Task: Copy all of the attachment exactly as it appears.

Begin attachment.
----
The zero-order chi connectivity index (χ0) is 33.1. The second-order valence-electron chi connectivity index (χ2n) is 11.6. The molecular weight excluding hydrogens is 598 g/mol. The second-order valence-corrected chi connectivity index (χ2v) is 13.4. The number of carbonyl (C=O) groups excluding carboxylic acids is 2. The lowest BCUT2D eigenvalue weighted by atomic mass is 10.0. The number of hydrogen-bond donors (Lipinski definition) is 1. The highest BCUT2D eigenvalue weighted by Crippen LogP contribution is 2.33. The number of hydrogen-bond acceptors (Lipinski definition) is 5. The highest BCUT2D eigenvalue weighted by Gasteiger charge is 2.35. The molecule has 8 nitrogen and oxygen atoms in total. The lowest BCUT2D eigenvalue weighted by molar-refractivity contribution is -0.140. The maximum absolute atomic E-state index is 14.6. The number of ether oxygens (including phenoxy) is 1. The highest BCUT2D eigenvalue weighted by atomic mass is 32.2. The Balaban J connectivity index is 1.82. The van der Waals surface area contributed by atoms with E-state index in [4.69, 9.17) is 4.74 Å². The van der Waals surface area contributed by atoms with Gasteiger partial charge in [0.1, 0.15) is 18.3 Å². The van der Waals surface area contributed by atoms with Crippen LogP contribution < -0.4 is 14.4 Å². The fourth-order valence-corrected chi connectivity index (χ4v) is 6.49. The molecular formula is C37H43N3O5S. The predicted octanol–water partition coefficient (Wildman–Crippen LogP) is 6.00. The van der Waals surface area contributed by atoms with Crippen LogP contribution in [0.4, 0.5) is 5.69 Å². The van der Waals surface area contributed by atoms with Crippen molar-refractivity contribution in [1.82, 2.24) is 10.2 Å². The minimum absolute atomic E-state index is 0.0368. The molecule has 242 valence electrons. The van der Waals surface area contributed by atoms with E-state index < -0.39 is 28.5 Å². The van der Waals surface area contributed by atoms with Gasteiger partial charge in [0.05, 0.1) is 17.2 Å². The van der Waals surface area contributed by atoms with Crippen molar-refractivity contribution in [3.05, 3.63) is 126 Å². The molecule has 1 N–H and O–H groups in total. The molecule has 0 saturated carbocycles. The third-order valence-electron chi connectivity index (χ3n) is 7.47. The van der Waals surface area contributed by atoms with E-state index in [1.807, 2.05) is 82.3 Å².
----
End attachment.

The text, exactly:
The zero-order chi connectivity index (χ0) is 33.1. The second-order valence-electron chi connectivity index (χ2n) is 11.6. The molecular weight excluding hydrogens is 598 g/mol. The second-order valence-corrected chi connectivity index (χ2v) is 13.4. The number of carbonyl (C=O) groups excluding carboxylic acids is 2. The lowest BCUT2D eigenvalue weighted by atomic mass is 10.0. The number of hydrogen-bond donors (Lipinski definition) is 1. The highest BCUT2D eigenvalue weighted by Crippen LogP contribution is 2.33. The number of hydrogen-bond acceptors (Lipinski definition) is 5. The highest BCUT2D eigenvalue weighted by Gasteiger charge is 2.35. The molecule has 8 nitrogen and oxygen atoms in total. The lowest BCUT2D eigenvalue weighted by molar-refractivity contribution is -0.140. The maximum absolute atomic E-state index is 14.6. The number of ether oxygens (including phenoxy) is 1. The highest BCUT2D eigenvalue weighted by atomic mass is 32.2. The Balaban J connectivity index is 1.82. The van der Waals surface area contributed by atoms with E-state index in [4.69, 9.17) is 4.74 Å². The van der Waals surface area contributed by atoms with Gasteiger partial charge in [0.1, 0.15) is 18.3 Å². The van der Waals surface area contributed by atoms with Crippen LogP contribution < -0.4 is 14.4 Å². The fourth-order valence-corrected chi connectivity index (χ4v) is 6.49. The molecular formula is C37H43N3O5S. The predicted octanol–water partition coefficient (Wildman–Crippen LogP) is 6.00. The van der Waals surface area contributed by atoms with Crippen LogP contribution in [0.4, 0.5) is 5.69 Å². The van der Waals surface area contributed by atoms with Crippen molar-refractivity contribution in [1.82, 2.24) is 10.2 Å². The minimum absolute atomic E-state index is 0.0368. The molecule has 242 valence electrons. The van der Waals surface area contributed by atoms with E-state index < -0.39 is 28.5 Å². The van der Waals surface area contributed by atoms with Gasteiger partial charge in [0.05, 0.1) is 17.2 Å². The van der Waals surface area contributed by atoms with Crippen molar-refractivity contribution in [3.05, 3.63) is 126 Å². The molecule has 1 N–H and O–H groups in total. The molecule has 0 saturated carbocycles. The third-order valence-electron chi connectivity index (χ3n) is 7.47. The van der Waals surface area contributed by atoms with E-state index in [1.807, 2.05) is 82.3 Å².